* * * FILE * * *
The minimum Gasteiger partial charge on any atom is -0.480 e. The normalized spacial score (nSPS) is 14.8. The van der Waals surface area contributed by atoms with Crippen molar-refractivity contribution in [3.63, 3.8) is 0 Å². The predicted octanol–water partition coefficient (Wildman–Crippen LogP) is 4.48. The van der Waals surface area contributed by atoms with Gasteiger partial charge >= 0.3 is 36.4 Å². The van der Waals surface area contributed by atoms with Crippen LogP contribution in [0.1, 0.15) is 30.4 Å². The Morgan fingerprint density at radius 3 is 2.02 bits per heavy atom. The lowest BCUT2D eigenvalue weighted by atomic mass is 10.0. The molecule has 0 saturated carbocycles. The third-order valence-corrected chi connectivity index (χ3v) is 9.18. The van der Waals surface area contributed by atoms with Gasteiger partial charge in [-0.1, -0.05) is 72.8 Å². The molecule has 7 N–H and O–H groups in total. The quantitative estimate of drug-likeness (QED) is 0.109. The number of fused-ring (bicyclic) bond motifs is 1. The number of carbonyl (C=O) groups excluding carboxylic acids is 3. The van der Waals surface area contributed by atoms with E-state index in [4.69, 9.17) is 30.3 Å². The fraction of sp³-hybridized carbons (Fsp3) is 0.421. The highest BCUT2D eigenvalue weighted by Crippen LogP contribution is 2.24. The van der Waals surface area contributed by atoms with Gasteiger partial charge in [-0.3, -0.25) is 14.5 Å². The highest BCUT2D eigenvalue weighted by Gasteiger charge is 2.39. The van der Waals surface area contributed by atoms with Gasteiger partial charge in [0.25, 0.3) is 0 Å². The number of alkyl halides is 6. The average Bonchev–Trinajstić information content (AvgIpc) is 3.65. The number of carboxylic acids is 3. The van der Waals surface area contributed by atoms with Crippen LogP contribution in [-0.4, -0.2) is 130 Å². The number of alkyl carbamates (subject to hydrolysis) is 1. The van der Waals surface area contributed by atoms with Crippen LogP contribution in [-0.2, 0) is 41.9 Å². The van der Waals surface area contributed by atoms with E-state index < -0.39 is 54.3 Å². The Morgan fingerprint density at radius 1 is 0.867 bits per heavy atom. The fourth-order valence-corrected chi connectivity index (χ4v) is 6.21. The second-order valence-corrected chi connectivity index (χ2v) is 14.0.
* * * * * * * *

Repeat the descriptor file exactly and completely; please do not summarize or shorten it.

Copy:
The minimum Gasteiger partial charge on any atom is -0.480 e. The normalized spacial score (nSPS) is 14.8. The van der Waals surface area contributed by atoms with Crippen molar-refractivity contribution in [3.63, 3.8) is 0 Å². The predicted octanol–water partition coefficient (Wildman–Crippen LogP) is 4.48. The van der Waals surface area contributed by atoms with Gasteiger partial charge >= 0.3 is 36.4 Å². The van der Waals surface area contributed by atoms with Crippen LogP contribution in [0.1, 0.15) is 30.4 Å². The Morgan fingerprint density at radius 3 is 2.02 bits per heavy atom. The lowest BCUT2D eigenvalue weighted by atomic mass is 10.0. The molecule has 0 saturated carbocycles. The third-order valence-corrected chi connectivity index (χ3v) is 9.18. The van der Waals surface area contributed by atoms with Gasteiger partial charge in [-0.1, -0.05) is 72.8 Å². The molecule has 7 N–H and O–H groups in total. The quantitative estimate of drug-likeness (QED) is 0.109. The number of fused-ring (bicyclic) bond motifs is 1. The number of carbonyl (C=O) groups excluding carboxylic acids is 3. The van der Waals surface area contributed by atoms with E-state index in [4.69, 9.17) is 30.3 Å². The fraction of sp³-hybridized carbons (Fsp3) is 0.421. The highest BCUT2D eigenvalue weighted by Crippen LogP contribution is 2.24. The van der Waals surface area contributed by atoms with Gasteiger partial charge in [-0.3, -0.25) is 14.5 Å². The highest BCUT2D eigenvalue weighted by Gasteiger charge is 2.39. The van der Waals surface area contributed by atoms with Gasteiger partial charge in [0.25, 0.3) is 0 Å². The number of alkyl halides is 6. The average Bonchev–Trinajstić information content (AvgIpc) is 3.65. The number of carboxylic acids is 3. The van der Waals surface area contributed by atoms with Crippen LogP contribution in [-0.4, -0.2) is 130 Å². The number of alkyl carbamates (subject to hydrolysis) is 1. The van der Waals surface area contributed by atoms with Crippen LogP contribution in [-0.2, 0) is 41.9 Å². The van der Waals surface area contributed by atoms with E-state index < -0.39 is 54.3 Å². The Morgan fingerprint density at radius 1 is 0.867 bits per heavy atom. The fourth-order valence-corrected chi connectivity index (χ4v) is 6.21. The second-order valence-corrected chi connectivity index (χ2v) is 14.0.